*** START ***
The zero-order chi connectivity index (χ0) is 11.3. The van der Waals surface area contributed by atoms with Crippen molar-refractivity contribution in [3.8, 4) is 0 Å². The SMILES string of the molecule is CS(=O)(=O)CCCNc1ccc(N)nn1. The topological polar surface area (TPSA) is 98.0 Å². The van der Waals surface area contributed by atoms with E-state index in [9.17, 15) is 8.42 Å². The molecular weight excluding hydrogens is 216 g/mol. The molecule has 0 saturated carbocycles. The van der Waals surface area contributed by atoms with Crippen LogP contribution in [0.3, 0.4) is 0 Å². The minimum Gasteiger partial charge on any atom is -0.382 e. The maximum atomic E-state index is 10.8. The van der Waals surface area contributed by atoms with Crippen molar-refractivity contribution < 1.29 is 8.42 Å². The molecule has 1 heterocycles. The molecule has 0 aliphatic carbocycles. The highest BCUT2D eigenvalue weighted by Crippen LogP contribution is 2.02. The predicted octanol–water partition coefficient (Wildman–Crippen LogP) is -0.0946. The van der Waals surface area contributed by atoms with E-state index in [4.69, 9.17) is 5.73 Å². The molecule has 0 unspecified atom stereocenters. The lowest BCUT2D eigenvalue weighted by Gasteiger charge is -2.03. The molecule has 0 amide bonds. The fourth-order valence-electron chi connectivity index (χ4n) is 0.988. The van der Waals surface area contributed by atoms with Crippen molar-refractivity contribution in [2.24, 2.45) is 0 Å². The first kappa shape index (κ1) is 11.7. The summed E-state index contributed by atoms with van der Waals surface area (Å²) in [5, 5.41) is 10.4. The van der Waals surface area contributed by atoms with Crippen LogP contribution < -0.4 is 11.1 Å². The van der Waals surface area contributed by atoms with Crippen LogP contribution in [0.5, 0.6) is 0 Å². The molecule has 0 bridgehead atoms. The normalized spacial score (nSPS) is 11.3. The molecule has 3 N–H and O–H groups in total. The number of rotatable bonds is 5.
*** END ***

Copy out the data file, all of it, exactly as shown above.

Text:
The zero-order chi connectivity index (χ0) is 11.3. The van der Waals surface area contributed by atoms with Crippen molar-refractivity contribution in [3.8, 4) is 0 Å². The SMILES string of the molecule is CS(=O)(=O)CCCNc1ccc(N)nn1. The topological polar surface area (TPSA) is 98.0 Å². The van der Waals surface area contributed by atoms with E-state index in [9.17, 15) is 8.42 Å². The molecular weight excluding hydrogens is 216 g/mol. The molecule has 0 saturated carbocycles. The van der Waals surface area contributed by atoms with Crippen LogP contribution in [0.3, 0.4) is 0 Å². The minimum Gasteiger partial charge on any atom is -0.382 e. The maximum atomic E-state index is 10.8. The van der Waals surface area contributed by atoms with Crippen molar-refractivity contribution < 1.29 is 8.42 Å². The molecule has 1 heterocycles. The molecule has 0 aliphatic carbocycles. The highest BCUT2D eigenvalue weighted by Crippen LogP contribution is 2.02. The predicted octanol–water partition coefficient (Wildman–Crippen LogP) is -0.0946. The van der Waals surface area contributed by atoms with E-state index in [4.69, 9.17) is 5.73 Å². The molecule has 0 unspecified atom stereocenters. The lowest BCUT2D eigenvalue weighted by Gasteiger charge is -2.03. The molecule has 0 amide bonds. The fourth-order valence-electron chi connectivity index (χ4n) is 0.988. The van der Waals surface area contributed by atoms with Crippen molar-refractivity contribution in [2.24, 2.45) is 0 Å². The first kappa shape index (κ1) is 11.7. The summed E-state index contributed by atoms with van der Waals surface area (Å²) in [5, 5.41) is 10.4. The van der Waals surface area contributed by atoms with Crippen LogP contribution < -0.4 is 11.1 Å². The van der Waals surface area contributed by atoms with Crippen LogP contribution in [0.5, 0.6) is 0 Å². The molecule has 0 bridgehead atoms. The normalized spacial score (nSPS) is 11.3. The molecule has 3 N–H and O–H groups in total. The number of rotatable bonds is 5.